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Cafe Hayek

The Invisible Hand Relies Upon Visible Prices

In my latest column for AIER I celebrate the remarkable and indispensable – literally indispensable – role that visible prices play in enabling the successful operation of the invisible hand of the market. A slice: Just as the market order is essential to our survival, prices expressed in money are essential to the market order. Prices are among the visible results of the invisible hand’s successful operation, as well as the single most important source of this success. Each price...

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Some Covid Links

Phil Magness reports on how government officials were duped by a psychic healer into funding research on so-called “Long Covid.” A slice: So what is Long Covid, and why is it drawing so much attention and funding out of the federal government? As with any respiratory illness, Covid-19 does appear to have long-term sufferers who do not follow the normal recovery pattern and continue to demonstrate symptoms for weeks or months after an infection. At the same time however, the push to make...

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Quotation of the Day…

… is from page 201 of Thomas Sowell’s superb 1981 volume, Ethnic America: A History (footnotes deleted): In the post-Civil War era, southern white employers and landowners sought to band together to restrict the money and discretion they had to give to blacks. Yet, despite the economic strength, political power, and organizational advantages of the whites, these restrictive agreements failed repeatedly in the face of competition for laborers and sharecroppers. Black income grew at a...

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Bonus Quotation of the Day…

… is from page 83 of José Ortega y Gasset’s classic 1932 slim volume, The Revolt of the Masses: Liberalism – it is well to recall today – is the supreme form of generosity; it is the right which the majority concedes to minorities and hence is the noblest cry that has ever resounded on this planet. It announces the determination to share existence with the enemy; more than that, with an enemy which is weak. It was incredible that the human species should have arrived at so noble an...

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Some Covid Links

The opening paragraph of James Morrow’s essay in yesterday’s Wall Street Journal reads: “It’s hard to know exactly when Australia’s pandemic response crossed the line from tragedy into farce. But future historians could do worse than pinpoint the moment when Sydney’s chief health supremo told the city’s residents to stop being friendly to one another when they ventured out to buy essentials, lest they get themselves and others killed.” Here are two more slices: Given this level of...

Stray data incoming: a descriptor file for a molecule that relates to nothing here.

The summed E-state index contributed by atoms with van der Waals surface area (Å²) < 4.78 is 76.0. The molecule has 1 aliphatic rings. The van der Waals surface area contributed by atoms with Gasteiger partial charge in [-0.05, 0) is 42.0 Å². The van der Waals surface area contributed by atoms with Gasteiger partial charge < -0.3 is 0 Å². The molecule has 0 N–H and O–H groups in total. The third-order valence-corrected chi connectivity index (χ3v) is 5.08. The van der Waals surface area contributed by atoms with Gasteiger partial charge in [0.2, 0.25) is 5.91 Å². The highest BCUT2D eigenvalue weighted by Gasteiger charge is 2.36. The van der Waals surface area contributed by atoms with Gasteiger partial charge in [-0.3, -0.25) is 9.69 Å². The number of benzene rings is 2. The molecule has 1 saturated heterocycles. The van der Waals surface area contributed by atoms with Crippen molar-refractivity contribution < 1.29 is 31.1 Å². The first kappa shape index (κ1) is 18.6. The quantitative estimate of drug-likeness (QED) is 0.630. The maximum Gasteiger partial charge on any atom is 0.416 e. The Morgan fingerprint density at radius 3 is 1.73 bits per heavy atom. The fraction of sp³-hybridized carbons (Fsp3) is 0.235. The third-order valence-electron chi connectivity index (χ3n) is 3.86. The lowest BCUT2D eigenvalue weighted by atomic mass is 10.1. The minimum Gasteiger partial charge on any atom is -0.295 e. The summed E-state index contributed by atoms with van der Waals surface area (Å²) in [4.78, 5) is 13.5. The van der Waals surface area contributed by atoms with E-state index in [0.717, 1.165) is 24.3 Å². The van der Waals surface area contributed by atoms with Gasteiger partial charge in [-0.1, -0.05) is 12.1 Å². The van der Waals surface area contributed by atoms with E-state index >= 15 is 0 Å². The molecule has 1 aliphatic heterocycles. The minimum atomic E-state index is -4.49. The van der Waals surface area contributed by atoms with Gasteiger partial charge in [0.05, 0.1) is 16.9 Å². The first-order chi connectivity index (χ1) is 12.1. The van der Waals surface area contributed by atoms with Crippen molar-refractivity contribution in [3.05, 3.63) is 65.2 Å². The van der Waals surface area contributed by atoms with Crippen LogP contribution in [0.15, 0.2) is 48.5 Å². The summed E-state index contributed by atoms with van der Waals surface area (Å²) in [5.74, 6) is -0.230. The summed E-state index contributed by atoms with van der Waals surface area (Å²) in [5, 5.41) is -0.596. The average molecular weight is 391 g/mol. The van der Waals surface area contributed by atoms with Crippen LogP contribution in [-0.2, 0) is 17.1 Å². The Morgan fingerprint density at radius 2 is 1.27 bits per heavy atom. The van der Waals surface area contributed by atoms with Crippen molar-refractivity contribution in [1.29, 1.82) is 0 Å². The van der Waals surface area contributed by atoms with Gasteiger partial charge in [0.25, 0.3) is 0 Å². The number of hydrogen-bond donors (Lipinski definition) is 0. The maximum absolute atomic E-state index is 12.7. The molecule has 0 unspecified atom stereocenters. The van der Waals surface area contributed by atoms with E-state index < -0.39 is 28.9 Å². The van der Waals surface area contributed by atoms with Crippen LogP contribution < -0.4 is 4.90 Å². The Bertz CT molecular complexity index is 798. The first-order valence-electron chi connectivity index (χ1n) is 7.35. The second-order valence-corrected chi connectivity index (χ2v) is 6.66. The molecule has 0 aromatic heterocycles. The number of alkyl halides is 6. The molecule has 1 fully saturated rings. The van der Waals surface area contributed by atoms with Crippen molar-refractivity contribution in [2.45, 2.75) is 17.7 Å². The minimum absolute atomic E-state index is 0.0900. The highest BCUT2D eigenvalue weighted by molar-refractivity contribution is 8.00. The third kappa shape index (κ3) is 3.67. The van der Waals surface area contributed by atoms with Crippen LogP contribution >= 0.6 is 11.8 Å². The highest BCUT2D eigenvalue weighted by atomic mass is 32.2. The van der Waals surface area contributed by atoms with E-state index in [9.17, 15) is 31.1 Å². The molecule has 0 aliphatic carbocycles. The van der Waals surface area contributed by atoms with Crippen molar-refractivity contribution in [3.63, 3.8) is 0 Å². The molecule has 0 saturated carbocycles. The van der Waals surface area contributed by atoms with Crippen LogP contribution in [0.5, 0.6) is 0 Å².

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Quotation of the Day…

… is from page 348 of H.L. Mencken’s September 12, 1926, Chicago Tribune essay titled “Another Long-Awaited Book” as this essay is reprinted in A Second Mencken Chrestomathy (1995): The savage is preëminently his brother’s keeper. He knows precisely what his brother ought to do in every situation and is full of indignation when it is not done. But the civilized man has doubts….

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Bonus Quotation of the Day…

… is from page 151 of H.L. Mencken’s August 1927 American Mercury essay titled “Aubade” as this essay is reprinted in A Second Mencken Chrestomathy (1995): The name of the man who first made a slave of fire … is unknown to historians: burrow and sweat as they will, their efforts to unearth it are always baffled. And no wonder. For isn’t it easy to imagine how infamous that name must have been while it was still remembered, and how diligent and impassioned the endeavor to erase it from...

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On David French on Structural Racism

David French writes much with which I agree. And I agree with many particular points that he makes in his recent essay titled “Structural Racism Isn’t Wokeness, It’s Reality.” But I disagree with some other particular points, as well as with his overall theme and conclusion. Not the least of French’s errors here is his using Biblical text to justify intergenerational guilt. Immediately after quoting some Old Testament passages that justify intergenerational guilt, French writes The...

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Quotation of the Day…

… is from page 113 of the profound 1976 Vol. II (“The Mirage of Social Justice”) of F.A. Hayek’s trilogy, Law, Legislation, and Liberty: There are, in the last resort, no economic ends. The economic efforts of the individuals as well as the services which the market order renders to them, consist in an allocation of means for the competing ultimate purposes which are always non-economic. The task of all economic activity is to reconcile the competing ends by deciding for which of them...

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